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July 2002, Volume 16, Number 7, Pages 1390-1393
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Spotlight Correspondence
Clonal Ph-negative hematopoiesis in CML after therapy with imatinib mesylate is frequently characterized by trisomy 8
M K Andersen1, J Pedersen-Bjergaard1, L Kjeldsen2, I H Dufva3 and K Brøndum-Nielsen4

1Department of Clinical Genetics, The Cytogenetic Laboratory, Section of Hematology/Oncology, Rigshospitalet, Copenhagen, Denmark

2Department of Hematology, Rigshospitalet, Copenhagen, Denmark

3Department of Hematology, Amtssygehuset Herlev, Denmark

4John F Kennedy Institute, Glostrup, Denmark

Correspondence to: M K Andersen, Department of Clinical Genetics, The Cytogenetic Laboratory 4052, Section of Hematology/Oncology, Rigshospitalet, Blegdamsvej 9, 2100 Copenhagen, Denmark; Fax: +45 35 45 25 77

Abstract

Leukemia (2002) 16, 1390-1393. doi:10.1038/sj.leu.2402634

TO THE EDITOR

Chronic myeloid leukemia (CML) is characterized by the Philadelphia chromosome (Ph), the chromosome 22 derivative of the balanced translocation, t(9;22)(q34;q11). By fusing the ABL gene on 9q34 to the BCR gene on 22q11, the abl tyrosine kinase is constitutively activated1 causing proliferation and accumulation of immature and mature myeloid cells in blood and bone marrow. The Philadelphia chromosome and the BCR/ABL transcript are important markers in diagnosing and monitoring cytogenetic and molecular response to treatment in CML.

Therapy with conventional cytostatic agents, such as hydroxurea and busulfan, is able to normalize blood cell counts and eliminate splenomegaly. However, the Ph-positive clone persists in blood and bone marrow cells.2,3 More recent types of treatment, such as IFN and the tyrosine kinase inhibitor, imatinib mesylate, have the potential to induce cytogenetic remission with disappearance of the Ph chromosome4,5, but molecular remissions are rare.6 So far, only allogeneic bone marrow transplantation (ABMT) has been able to induce permanent molecular remission in larger series of patients with CML.7

In a few cases of Ph-positive CML, development of new cytogenetically abnormal, Ph-negative clones has been reported following therapy with IFN, in some cases administered after therapy with conventional cytostatic agents.8,9,10,11,12,13 Quite recently, Ph-negative clones have also been observed after therapy with imatinib mesylate.14,15,16 We report three such cases and review the literature of cases of CML with new Ph-negative clones emerging after therapy. The development of cytogenetically unrelated, Ph-negative clones may be much more common following therapy with imatinib mesylate than after other types of therapy, and may support the multi-step model of leukemic transformation, also in CML.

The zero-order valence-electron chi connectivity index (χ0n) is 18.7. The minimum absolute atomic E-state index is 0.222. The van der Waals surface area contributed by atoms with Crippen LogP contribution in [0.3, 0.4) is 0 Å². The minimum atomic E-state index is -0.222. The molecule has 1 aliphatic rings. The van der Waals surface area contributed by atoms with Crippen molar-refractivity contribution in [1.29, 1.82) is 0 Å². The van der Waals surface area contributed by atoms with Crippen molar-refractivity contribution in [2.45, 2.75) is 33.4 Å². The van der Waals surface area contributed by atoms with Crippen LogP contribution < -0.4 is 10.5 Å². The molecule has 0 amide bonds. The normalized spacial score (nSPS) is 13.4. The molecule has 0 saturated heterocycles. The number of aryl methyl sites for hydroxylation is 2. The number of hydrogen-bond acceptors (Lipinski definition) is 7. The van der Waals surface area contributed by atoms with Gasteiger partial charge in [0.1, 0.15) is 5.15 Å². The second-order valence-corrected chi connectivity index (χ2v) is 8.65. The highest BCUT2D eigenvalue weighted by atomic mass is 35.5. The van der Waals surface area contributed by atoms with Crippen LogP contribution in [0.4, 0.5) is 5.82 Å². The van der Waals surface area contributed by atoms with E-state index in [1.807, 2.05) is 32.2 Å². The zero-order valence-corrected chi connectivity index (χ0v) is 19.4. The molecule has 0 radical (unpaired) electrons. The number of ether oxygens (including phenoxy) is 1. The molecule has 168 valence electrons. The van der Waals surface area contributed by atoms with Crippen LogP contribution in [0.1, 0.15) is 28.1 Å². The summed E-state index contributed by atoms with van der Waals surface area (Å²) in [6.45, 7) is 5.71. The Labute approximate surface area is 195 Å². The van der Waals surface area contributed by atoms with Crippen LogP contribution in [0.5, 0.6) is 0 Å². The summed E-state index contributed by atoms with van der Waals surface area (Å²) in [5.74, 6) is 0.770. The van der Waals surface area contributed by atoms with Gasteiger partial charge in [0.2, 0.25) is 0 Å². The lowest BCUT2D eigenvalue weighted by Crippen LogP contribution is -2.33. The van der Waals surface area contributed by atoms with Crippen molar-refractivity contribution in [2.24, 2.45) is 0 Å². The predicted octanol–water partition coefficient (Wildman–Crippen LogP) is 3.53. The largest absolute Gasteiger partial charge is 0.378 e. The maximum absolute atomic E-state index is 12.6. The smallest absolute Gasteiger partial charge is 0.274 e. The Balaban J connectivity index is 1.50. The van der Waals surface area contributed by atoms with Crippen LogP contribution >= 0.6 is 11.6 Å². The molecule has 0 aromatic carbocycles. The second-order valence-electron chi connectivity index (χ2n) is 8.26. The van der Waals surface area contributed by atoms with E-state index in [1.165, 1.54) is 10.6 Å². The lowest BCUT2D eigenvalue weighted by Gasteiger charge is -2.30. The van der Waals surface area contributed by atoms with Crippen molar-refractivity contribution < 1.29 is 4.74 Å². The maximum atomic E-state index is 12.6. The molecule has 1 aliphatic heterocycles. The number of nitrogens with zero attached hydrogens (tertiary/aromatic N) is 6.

Thirty consecutive patients with Ph-positive CML were enrolled in the Novartis protocols 113 and 114 and treated with imatinib mesylate at our institutions. So far, three patients have developed cytogenetically unrelated, Ph-negative clones as reported below.

A 65-year-old woman was diagnosed with Ph-positive CML. A blood examination showed hemoglobin (Hb) 10.1 g/dl, white blood cell (WBC) 14 ´ 109/l, and platelets 2600 ´ 109/l. In order to obtain a rapid reduction of the platelet count, the patient was initially treated with hydroxurea and cytosine-arabinoside for 2 months. Therapy with IFN was initiated, but was withdrawn after only 1 month due to severe side-effects. During subsequent therapy with imatinib mesylate (Glivec, Novartis, Basel, Switzerland), 400 mg/day, in a controlled clinical trial (Novartis protocol 113, the expanded access study), the platelet count decreased to normal values and Ph-positive cells disappeared from the bone marrow as assessed by conventional cytogenetics and fluorescence in situ hybridization (FISH) (Table 1). However, persisting transfusion-dependent anemia developed (Hb 8.9 g/dl), and after 6 months of therapy with imatinib mesylate, a small Ph-negative clone with trisomy 8 was detected in bone marrow cells. After another 3 months two Ph-negative, unrelated clones were observed, one with trisomy 8, the other with monosomy 7. By then the bone marrow was hypoplastic with dysplastic features. Platelet counts were slightly reduced to 127 ´ 109/l, whereas WBC was within normal limits. The major type BCR/ABL fusion transcript detected by RT-PCR persisted in peripheral blood despite disappearance of the Ph chromosome and development of new clones. The patient continues on therapy with imatinib mesylate.

A 37-year-old man was diagnosed with Ph-positive CML. The Hb was 12.1 g/dl, WBC 71 ´ 109/l, and platelets 1493 ´ 109/l. After therapy with hydroxurea for 3 months, it was replaced by IFN. Six months after diagnosis the patient developed severe bone pain of the lower extremities, and bone marrow morphology and cytogenetic analyses indicated an accelerated phase of CML (Table 1). Therapy with hydroxurea was added to IFN, and a chronic phase of the disease was re-established. After 12 months of therapy with IFN, there was no cytogenetic response, and therapy with imatinib mesylate, 600 mg/day, was initiated in a controlled clinical trial (Novartis protocol 114). A major cytogenetic response was obtained after 10 months, but at the same time two Ph-negative clones were detected in the bone marrow, one with trisomy 8 and one with tetrasomy 8 (Table 1). The patient was moderately anemic (Hb 9.8 g/dl), whereas WBC and platelet counts were normal. Identical cytogenetic findings were observed 2 months later during continued therapy with imatinib mesylate. The patient has now been referred to ABMT.

A 62-year-old man was diagnosed with Ph-positive CML in accelerated phase. A blood count showed Hb 11.2 g/dl, WBC 134 ´ 109/l, and platelets 270 ´ 109/l. The patient was treated with hydroxurea and IFN following which blood cell counts normalized. After 10 months, therapy with IFN was withdrawn as there was no cytogenetic response (Table 1), and treatment with imatinib mesylate, 600 mg/day, was initiated in a controlled clinical trial (Novartis protocol 114). A complete cytogenetic response was obtained after 3 months of therapy, but 6 months later a new Ph-negative clone with non-recurrent structural abnormalities of chromosomes 1 and 13 appeared in the bone marrow. Blood cell counts are still within normal limits, and therapy with imatinib mesylate continues.